In terms of armaments, too, the Puma AIFV with its unmanned turret and the fully stabilised 30 mm machine cannon has its finger on the pulse of technology. When in motion, it hits targets at a distance of up to 3,000 m. With a cubic capacity of “only” 11 litres, the engine generates no less than 1,088 hp. In comparison: The Marder AIFV produces 600 hp from 22 litres, and the Leopard MBT 1,500 hp from 47.6 litres of cubic capacity.
On the way to operational viability and readiness, it is not only the main armament system that will undergo operational suitability testing as part of our procurement procedures, which are referred to as Customer Product Management. For example, operational suitability testing may also be aimed at testing whether newly developed or adapted systems are suitable for training in the field units. Thus, training on the combat vehicle can be continuously improved as well. For example, the turret trainer was successfully tested in late 2019. The turret trainer serves to train gunners and AIFV commanders in a first training step before they are trained on the real combat vehicle. In addition, the optical means of the Puma AIFV in the latest configuration (VJTFVery High Readiness Joint Task Force 2023) were put through their paces in the field and the newly mounted colour and thermal imaging cameras as well as the firing unit of the fully integrated MELLS light multi-role guided missile system were given a real endurance test.
In July 2020, the Armoured Infantry System in its VJTFVery High Readiness Joint Task Force 2023 configuration, and thus also the Puma AIFV in the same configuration, underwent tactical suitability testing at the Bergen major training area. The Armoured Infantry System is the combination of the Puma AIFV and the Future Infantryman System, both in the configuration for employment as part of NATO’s spearhead, i.e. the Very High Readiness Joint Task Force (VJTFVery High Readiness Joint Task Force ). The progress made in terms of quality, reliability and capability gain in comparison to the first series vehicles that became apparent particularly during tactical suitability testing has confirmed and bolstered confidence in this armament project, which is so important for the Army.
During 2021 tactical testing, the final improvements of the delivered vehicles shall be verified so that 112 Armoured Infantry Battalion can prepare for its earmarked employment as part of VJTFVery High Readiness Joint Task Force 2023. Besides tactical aspects, the focus will be on the logistic capabilities required to support the Armoured Infantry System. Taking this system as a basis, technical and logistic suitability testing serves to assess logistic supportability in a comprehensive manner in order to obtain, in addition to the tactical assessment, the logistic assessment and thus also the overall assessment of operational viability. In addition, the capability package for VJTFVery High Readiness Joint Task Force 2023 includes a 30 days spare parts stock and the special tool kit for the system in mobile containers.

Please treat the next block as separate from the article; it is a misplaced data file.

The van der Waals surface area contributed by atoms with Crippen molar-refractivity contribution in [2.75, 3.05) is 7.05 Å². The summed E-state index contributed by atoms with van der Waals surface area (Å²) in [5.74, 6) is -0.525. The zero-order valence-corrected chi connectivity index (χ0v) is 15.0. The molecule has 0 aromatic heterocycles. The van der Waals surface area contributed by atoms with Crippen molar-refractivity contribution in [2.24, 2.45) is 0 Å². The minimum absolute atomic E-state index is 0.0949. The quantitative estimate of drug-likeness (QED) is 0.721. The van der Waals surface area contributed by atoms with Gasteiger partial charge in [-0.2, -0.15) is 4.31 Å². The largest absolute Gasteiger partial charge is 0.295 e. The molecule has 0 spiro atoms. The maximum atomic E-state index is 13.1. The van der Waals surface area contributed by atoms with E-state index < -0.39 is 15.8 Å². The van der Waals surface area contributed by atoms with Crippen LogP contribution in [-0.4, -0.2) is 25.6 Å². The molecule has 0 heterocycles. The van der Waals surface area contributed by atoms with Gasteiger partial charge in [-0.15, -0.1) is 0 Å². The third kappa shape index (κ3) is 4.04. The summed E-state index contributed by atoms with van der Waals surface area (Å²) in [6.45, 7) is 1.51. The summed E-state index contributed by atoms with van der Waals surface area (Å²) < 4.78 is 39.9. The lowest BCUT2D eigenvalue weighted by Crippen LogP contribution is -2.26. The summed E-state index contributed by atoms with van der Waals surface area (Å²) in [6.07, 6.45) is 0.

Deficiencies are eliminated
Field units and industry are working hard to adapt weapon systems and equipment so as to make them fit for use on operations. Deficiencies identified during operational testing and requirements for optimisation that stand in the way of operational deployments need to be resolved. The Armoured Infantry System as the combination of the Puma and the network of its crew, i.e. the Future Infantryman System, is the objective of VJTFVery High Readiness Joint Task Force 2023.
In its present configuration, the Puma AIFV will remain the benchmark in global comparison. Even now, efforts are being made to ensure that the Puma AIFV will maintain its ability to prevail in one-on-one situations also in future.
Puma AIFV - capabilities and characteristics captured in images
Please use the arrow keys (left / right) below to jump to the previous / next slide. Use the tab key to jump to elements (such as links) within the active slide.
You are now leaving the slide module. Press Tab to continue, or otherwise just use the arrow keys to continue navigating.